In Palestine, there was also the rocky ground. These are the places that have shallow ground soil and limestone beneath. Sort of like my yard! When the soil is shallow, it will hold little nourishment and moisture, and the heat of the sun soon withers the plants. Perhaps this is when we have good intentions but just can’t follow through. You know. When you’ve had some great experience and you’ve committed yourself to daily prayer and bible study, or to go out and fix your community. But real life gets in the way with the daily demands of work and of relationships, and the stress keep those roots unable to go very deep. And those yearly resolutions just don’t last.

 Then there are the seeds among thorns. There are definitely some thorny parts to life. I guess there were some Palestinian farmers who were lazy, and they just cut the tops of the weeds so that their fields looked clean, but below the surface the roots were still there, and in due time the weeds returned and choked the life out of the seeds.

 I experience a lot of people choking out there.

 We are taught that we can do everything: have careers, be successful, have well rounded children, healthy families, have time for our churches and to be leaders in our communities, time to have good relationships with friends, our extended families, to be good neighbors, care for everyone around us, and also get our own health and needs met.

 I feel like choking just saying that list.

 I don’t know about you, but I have never in my life found the time and energy to be doing all of those things well. And I have felt like I’m choking and gasping for breath, when I expected to be able to do all those things constantly.

 My life has been more like a balancing act. Doing things for my own spiritual growth, my career, my outside interests and physical fitness for a while until I feel unbalanced… so I decide to spend more energy on my relationships with family, get involved in some projects helping my neighbors, and then, feeling drained and deciding to add a few things that feed me again.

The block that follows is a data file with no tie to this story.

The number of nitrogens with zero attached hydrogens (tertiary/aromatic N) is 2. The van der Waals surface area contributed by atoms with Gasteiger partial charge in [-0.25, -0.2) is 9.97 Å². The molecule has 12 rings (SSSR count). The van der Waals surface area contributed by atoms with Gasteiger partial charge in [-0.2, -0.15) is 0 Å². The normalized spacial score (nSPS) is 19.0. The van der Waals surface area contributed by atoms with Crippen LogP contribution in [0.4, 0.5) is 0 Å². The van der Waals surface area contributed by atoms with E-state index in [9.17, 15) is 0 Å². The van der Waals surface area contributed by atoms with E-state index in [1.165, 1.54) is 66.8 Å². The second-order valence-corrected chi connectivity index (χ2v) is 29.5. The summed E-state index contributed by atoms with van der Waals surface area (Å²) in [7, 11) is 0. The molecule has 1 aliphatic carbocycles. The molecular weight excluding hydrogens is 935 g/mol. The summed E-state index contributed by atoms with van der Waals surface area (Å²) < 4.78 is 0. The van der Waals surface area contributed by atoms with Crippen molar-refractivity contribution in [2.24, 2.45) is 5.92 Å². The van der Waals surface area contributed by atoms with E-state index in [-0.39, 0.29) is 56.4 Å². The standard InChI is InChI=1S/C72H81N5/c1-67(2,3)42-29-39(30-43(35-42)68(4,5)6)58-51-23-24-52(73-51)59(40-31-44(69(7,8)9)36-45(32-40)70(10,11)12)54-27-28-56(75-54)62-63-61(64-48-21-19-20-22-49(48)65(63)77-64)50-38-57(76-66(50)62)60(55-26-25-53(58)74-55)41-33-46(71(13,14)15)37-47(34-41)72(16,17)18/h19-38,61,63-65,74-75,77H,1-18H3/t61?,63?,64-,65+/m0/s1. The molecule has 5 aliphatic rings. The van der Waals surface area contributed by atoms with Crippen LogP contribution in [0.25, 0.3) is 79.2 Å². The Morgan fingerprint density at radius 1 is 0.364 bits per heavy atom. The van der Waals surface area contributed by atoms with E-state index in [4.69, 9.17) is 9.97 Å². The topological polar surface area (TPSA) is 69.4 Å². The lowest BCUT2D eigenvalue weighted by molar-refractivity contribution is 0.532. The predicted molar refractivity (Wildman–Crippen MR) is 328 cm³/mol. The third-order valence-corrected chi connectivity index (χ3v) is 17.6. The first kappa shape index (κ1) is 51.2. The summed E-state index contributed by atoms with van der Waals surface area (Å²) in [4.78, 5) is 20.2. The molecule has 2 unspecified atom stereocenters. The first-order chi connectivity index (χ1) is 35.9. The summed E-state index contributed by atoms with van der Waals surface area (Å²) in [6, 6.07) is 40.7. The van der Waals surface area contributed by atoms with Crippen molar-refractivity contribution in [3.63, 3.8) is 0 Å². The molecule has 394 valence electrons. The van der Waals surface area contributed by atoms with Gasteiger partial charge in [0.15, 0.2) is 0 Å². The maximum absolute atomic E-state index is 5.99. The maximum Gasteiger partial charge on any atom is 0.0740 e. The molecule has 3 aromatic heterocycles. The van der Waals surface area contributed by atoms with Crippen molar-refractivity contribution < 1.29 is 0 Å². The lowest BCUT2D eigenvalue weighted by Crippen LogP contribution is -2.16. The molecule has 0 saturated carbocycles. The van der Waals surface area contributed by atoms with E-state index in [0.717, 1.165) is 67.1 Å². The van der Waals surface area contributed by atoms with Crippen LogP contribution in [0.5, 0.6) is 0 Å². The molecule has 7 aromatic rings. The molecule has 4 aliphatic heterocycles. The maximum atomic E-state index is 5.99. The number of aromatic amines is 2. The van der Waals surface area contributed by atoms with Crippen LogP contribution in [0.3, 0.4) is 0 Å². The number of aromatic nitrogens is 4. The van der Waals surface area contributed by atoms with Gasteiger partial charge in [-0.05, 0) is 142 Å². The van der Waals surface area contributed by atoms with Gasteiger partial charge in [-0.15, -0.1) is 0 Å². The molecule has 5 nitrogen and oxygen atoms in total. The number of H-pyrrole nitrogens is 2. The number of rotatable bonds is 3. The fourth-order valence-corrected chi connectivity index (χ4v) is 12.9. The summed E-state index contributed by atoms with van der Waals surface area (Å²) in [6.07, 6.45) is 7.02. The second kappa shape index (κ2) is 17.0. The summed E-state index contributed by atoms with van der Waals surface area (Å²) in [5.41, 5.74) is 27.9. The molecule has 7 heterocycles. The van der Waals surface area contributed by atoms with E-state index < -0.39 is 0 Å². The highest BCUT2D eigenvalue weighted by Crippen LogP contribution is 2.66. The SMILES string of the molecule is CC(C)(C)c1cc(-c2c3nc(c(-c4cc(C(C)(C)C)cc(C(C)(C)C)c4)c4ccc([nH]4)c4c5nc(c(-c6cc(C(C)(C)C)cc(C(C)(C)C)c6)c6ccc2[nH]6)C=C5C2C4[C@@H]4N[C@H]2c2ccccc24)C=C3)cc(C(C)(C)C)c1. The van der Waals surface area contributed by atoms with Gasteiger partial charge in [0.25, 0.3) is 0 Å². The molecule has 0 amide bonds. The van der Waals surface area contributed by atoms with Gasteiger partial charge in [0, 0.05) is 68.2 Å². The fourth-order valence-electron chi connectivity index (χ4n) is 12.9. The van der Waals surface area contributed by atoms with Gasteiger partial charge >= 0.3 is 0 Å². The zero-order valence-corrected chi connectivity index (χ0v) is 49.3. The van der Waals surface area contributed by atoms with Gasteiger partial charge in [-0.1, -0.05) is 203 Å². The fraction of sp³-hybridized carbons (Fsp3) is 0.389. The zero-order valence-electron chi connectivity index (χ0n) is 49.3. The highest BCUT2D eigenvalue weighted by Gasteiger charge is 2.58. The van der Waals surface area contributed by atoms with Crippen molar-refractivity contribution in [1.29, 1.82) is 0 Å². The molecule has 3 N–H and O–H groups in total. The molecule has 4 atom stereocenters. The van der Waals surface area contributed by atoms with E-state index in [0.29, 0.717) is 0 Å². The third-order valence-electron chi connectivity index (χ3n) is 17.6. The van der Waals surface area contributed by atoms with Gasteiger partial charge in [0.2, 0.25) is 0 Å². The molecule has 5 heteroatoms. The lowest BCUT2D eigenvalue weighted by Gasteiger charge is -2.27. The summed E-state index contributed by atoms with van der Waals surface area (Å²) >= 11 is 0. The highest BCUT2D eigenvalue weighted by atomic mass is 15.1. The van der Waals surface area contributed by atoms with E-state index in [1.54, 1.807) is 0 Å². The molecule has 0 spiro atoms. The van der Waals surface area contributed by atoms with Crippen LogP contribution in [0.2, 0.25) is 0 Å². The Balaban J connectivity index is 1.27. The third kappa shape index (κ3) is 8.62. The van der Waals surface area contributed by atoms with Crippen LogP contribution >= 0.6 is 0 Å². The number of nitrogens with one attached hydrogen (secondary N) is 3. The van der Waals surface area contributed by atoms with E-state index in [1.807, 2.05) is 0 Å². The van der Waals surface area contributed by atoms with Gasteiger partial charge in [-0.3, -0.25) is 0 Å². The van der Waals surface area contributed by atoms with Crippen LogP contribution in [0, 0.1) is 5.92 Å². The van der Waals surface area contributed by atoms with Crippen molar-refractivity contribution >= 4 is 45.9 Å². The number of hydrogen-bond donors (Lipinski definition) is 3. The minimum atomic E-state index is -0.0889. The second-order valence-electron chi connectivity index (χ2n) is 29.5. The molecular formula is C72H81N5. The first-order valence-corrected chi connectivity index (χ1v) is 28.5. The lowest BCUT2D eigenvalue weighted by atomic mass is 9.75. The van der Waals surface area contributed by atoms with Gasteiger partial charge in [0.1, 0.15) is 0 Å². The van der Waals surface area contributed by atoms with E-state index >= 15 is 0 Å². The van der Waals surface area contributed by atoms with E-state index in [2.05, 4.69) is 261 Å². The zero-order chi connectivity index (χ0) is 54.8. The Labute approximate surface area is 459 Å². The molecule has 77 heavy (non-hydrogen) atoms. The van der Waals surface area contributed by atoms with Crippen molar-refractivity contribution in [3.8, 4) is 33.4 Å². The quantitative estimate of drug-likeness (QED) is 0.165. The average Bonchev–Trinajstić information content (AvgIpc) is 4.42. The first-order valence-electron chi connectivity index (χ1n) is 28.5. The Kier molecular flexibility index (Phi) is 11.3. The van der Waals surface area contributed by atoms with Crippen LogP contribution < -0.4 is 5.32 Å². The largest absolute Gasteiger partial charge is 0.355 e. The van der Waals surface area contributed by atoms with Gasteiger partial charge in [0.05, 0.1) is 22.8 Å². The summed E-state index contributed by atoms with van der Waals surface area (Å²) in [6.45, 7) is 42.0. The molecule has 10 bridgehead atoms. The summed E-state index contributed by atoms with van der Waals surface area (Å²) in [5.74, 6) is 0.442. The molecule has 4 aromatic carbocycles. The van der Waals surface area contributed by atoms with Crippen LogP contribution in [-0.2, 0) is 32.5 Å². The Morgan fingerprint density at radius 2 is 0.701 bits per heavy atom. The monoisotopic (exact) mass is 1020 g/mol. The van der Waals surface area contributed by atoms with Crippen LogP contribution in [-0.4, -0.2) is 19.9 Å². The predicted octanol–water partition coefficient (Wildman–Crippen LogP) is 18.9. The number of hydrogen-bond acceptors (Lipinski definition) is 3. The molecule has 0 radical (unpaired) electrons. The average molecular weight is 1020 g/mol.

It is a constant balancing act, trying to do all those things.

 I remember when my children were born, having such a hard time leaving behind some of the activities I loved, like singing and travelling with choirs. I found other ways to sing, and reminded myself that I could join a choir again sometime, that it didn’t have to be forever.

 But there are other ways I see people choking. The couple who need to work three jobs to have more and more money to buy more and more stuff. Money, power, and success continue to be chokers around which our faith strains to grow.

 What is choking your faith? Where have you settled for a fourth class faith?

 The people who are the good soil accept the seeds, say yes to the invitations, the nourishment, the moisture…they soften the hard places, don’t feed the weeds or get stopped by the rocks.

 John Woolman, an American Quaker, was instrumental in the final abolition of slavery in our country. John Woolman had accepted slavery until the day that his employer asked him to make out a bill of sale for a little girl…That was his moment of hearing.

 Beyers Naude, was one of the most trusted white men in the Black community of South Africa. He was rising through the ranks of the white South African brotherhood. And, like his father, many said he would one day be prime minister. Yet in his years of travelling around South Africa doing youth work for his church, he was exposed to the reality of apartheid. Finally, finding no biblical justification of apartheid, and after a massacre of blacks, he simply could no longer stay hardened. And he grew into a faith full of integrity and working for peace. He had said yes to the invitation to grow, to change.

 The hard places need to be softened up so that the roots have somewhere to take hold.

 The parable of the Sower of Seeds is the story of all the different choices we can make to respond to God’s invitations. How deeply are we willing to hear God’s invitations to the good soil? Where are you choking and letting false values crowd out your faith?

 As the church council and search committee study, pray, discuss, and wait to hear God’s direction for us as a church, they will struggle with the hardened places. They will look at the shallow places that need nourishment. They will run into the places where the church is choking. And they will work together to say Yes to the invitations from God. God is always sending us invitations to grow. God is always doing new things.

 May we be the good soil, open to the new seeds where God is inviting us to grow.



 Psalm 19:14
May these words of my mouth and this meditation of my heart be pleasing in your sight, LORD, my Rock and my Redeemer.